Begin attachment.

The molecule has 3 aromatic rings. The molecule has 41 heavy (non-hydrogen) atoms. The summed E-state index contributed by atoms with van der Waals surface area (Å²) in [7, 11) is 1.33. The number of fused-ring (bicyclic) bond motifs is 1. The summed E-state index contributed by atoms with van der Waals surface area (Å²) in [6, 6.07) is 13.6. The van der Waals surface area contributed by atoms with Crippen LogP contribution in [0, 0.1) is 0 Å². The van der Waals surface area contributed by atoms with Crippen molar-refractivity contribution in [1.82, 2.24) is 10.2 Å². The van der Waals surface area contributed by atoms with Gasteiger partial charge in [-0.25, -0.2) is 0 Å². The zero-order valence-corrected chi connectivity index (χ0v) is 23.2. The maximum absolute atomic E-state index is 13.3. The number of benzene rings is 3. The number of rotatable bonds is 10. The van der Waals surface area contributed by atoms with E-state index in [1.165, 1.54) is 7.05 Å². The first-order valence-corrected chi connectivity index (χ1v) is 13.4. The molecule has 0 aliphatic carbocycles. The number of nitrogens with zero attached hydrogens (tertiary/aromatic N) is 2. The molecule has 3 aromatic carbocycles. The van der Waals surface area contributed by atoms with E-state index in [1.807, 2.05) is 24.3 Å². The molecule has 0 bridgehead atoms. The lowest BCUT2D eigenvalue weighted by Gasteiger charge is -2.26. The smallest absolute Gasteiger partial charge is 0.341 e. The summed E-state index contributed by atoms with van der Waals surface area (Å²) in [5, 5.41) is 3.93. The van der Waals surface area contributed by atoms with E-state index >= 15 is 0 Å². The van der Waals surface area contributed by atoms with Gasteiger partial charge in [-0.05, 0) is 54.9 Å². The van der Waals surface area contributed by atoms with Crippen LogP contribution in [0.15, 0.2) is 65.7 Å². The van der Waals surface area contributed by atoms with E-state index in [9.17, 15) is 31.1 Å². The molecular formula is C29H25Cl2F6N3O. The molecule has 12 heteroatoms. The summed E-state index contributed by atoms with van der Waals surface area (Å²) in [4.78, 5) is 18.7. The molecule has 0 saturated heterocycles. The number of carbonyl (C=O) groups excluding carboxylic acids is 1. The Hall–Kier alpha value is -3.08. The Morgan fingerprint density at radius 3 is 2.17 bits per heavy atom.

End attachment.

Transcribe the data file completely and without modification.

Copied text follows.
The molecule has 3 aromatic rings. The molecule has 41 heavy (non-hydrogen) atoms. The summed E-state index contributed by atoms with van der Waals surface area (Å²) in [7, 11) is 1.33. The number of fused-ring (bicyclic) bond motifs is 1. The summed E-state index contributed by atoms with van der Waals surface area (Å²) in [6, 6.07) is 13.6. The van der Waals surface area contributed by atoms with Crippen LogP contribution in [0, 0.1) is 0 Å². The van der Waals surface area contributed by atoms with Crippen molar-refractivity contribution in [1.82, 2.24) is 10.2 Å². The van der Waals surface area contributed by atoms with Gasteiger partial charge in [-0.25, -0.2) is 0 Å². The zero-order valence-corrected chi connectivity index (χ0v) is 23.2. The maximum absolute atomic E-state index is 13.3. The number of benzene rings is 3. The number of rotatable bonds is 10. The van der Waals surface area contributed by atoms with E-state index in [1.165, 1.54) is 7.05 Å². The first-order valence-corrected chi connectivity index (χ1v) is 13.4. The molecule has 0 aliphatic carbocycles. The number of nitrogens with zero attached hydrogens (tertiary/aromatic N) is 2. The molecule has 3 aromatic carbocycles. The van der Waals surface area contributed by atoms with E-state index in [1.807, 2.05) is 24.3 Å². The molecule has 0 bridgehead atoms. The lowest BCUT2D eigenvalue weighted by Gasteiger charge is -2.26. The smallest absolute Gasteiger partial charge is 0.341 e. The summed E-state index contributed by atoms with van der Waals surface area (Å²) in [5, 5.41) is 3.93. The van der Waals surface area contributed by atoms with E-state index >= 15 is 0 Å². The van der Waals surface area contributed by atoms with Gasteiger partial charge in [-0.05, 0) is 54.9 Å². The van der Waals surface area contributed by atoms with Crippen LogP contribution in [0.15, 0.2) is 65.7 Å². The van der Waals surface area contributed by atoms with E-state index in [9.17, 15) is 31.1 Å². The molecular formula is C29H25Cl2F6N3O. The molecule has 12 heteroatoms. The summed E-state index contributed by atoms with van der Waals surface area (Å²) in [4.78, 5) is 18.7. The molecule has 0 saturated heterocycles. The number of carbonyl (C=O) groups excluding carboxylic acids is 1. The Hall–Kier alpha value is -3.08. The Morgan fingerprint density at radius 3 is 2.17 bits per heavy atom.